FIG. 8 shows, in more detail, how the OHCT 24 automatically updates rule parameters for a patient 30. There are two different types of rules that are reviewed by this procedure: task/information generation rules and status change rules. At the start of this procedure 60 each rule that initiated a task or information is reviewed 61. The actual outcome is compared to the expected outcome 62. If they are the same then the next such rule is retrieved 61. If they are different then the next level of task or information is created for that patient 30. In our above example, the patient is called about the new medication instead of having information sent via the medical station 35. As explained above for FIG. 7, the parameter for this patient is also updated so the rule generates this task level whenever a new medication is begun. In the other example of task generation, if the congestive heart failure patient was not helped by the call to the doctor 18 then the next level task may be a call to the doctor with follow-up information sent to the patient via the medical station 35. After this parameter update 64, the next rule is retrieved 61. If there are no more such rules then the status change rules are reviewed.
 In this part of the procedure, each status change is reviewed 65. For example if the congestive heart failure patient was found to have increased 2 pounds in a two day period then previous data is retrieved. Each instance of change in the patient's weight is reviewed to see when a smaller change predated this level of change and when such a change did not. If it is found that, for example, 90% of the time a change of 1.5 pounds the previous two days preceded a change in 2 pounds the following two days, and only 10% of the time it did not, then the change parameter for that patient rule can be changed from 2 pounds to 1.5 pound per two day period. If the no earlier change can be found 66 then the next status change is reviewed 65. If an earlier change is found 66, then this parameter is changed for that patient's OHCT 24. When there are no more status changes 65 the procedure ends 68.
FIG. 9 shows the interactions within the medical management system 10 when the administrator initiates a rule review. Typically, this will occur regularly (i.e. once per month) in order to gain maximum utility from data that has accumulated. The administrator 20 will use the administrator user interface 22 to request a rule checker 23 to check all the rules in the rulebase 25. Each rule is reviewed in turn. For each rule, all the patients with the status governed by that rule are retrieved. Next, the tasks that have been performed on those patients are retrieved. These can either be tasks that have been generated by the OHCT 24 or by the caregiver 15. The subsequent outcomes of those tasks are retrieved as well. The tasks and outcomes are compared. For example, if sending information on new medications via the medical station 35 only gives the expected outcome 20% of the time while the phone call to the patient works 80% of the time then the phone call can become the default first step. Such an outcome can also be a flag to the administrator that the type of information presented to the patient 30 via the medical station 35 needs to be improved. In this case, the newer information could become the default first step. Any change of rules in the rulebase 25 is initiated by the administrator 20 after outcome differences are presented by the rule checker 23.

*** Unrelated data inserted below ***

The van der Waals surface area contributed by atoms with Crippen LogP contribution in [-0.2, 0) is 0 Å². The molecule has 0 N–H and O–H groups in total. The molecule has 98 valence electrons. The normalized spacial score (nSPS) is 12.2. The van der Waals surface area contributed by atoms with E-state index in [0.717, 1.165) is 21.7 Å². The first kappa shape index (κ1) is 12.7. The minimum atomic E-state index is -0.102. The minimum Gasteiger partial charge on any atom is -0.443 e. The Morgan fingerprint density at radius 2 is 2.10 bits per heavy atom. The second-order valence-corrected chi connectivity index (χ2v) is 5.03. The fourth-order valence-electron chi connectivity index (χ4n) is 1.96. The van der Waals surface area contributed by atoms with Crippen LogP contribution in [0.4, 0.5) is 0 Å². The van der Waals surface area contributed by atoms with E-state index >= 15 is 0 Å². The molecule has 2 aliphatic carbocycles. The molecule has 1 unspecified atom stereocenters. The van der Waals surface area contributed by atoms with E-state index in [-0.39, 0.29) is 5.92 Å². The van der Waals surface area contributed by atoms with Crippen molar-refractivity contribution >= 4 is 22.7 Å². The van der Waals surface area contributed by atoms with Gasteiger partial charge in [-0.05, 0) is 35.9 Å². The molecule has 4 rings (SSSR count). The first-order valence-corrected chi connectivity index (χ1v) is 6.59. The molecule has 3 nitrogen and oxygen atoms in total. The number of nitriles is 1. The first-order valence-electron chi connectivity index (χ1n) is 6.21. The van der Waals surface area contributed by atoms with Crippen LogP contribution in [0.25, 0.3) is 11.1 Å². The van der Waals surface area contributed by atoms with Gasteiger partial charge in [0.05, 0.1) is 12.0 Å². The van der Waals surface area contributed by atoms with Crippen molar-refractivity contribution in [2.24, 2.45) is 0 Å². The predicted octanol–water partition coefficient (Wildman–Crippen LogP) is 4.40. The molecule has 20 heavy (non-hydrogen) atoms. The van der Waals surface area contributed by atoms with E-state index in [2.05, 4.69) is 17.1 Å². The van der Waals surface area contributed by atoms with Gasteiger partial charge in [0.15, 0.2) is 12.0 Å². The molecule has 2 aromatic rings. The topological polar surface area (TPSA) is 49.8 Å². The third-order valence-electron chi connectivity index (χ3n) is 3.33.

This overview of outcomes to modify the rulebase 25 can be directed by randomly choosing participants for two clinically equivalent set of rules which provide two different sets of tasks for a given patient condition. For example, for patients with high blood pressure, one group may be sent instructions on managing their condition via mailed literature and another group sent it via the medical station 35. If, after a sufficient time of collecting outcome data, there were no differences between the groups then the least expensive method would be chosen by the administrator 20 to be the default method to use with such patients. If however, the most expensive method were clearly the best for the patients clinically then that method would be chosen as the default.
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|Cooperative Classification||G06F19/345, G06Q50/22, G06F19/3418, G06F19/363|
|European Classification||G06F19/34C, G06F19/34K, G06F19/36A, G06Q50/22|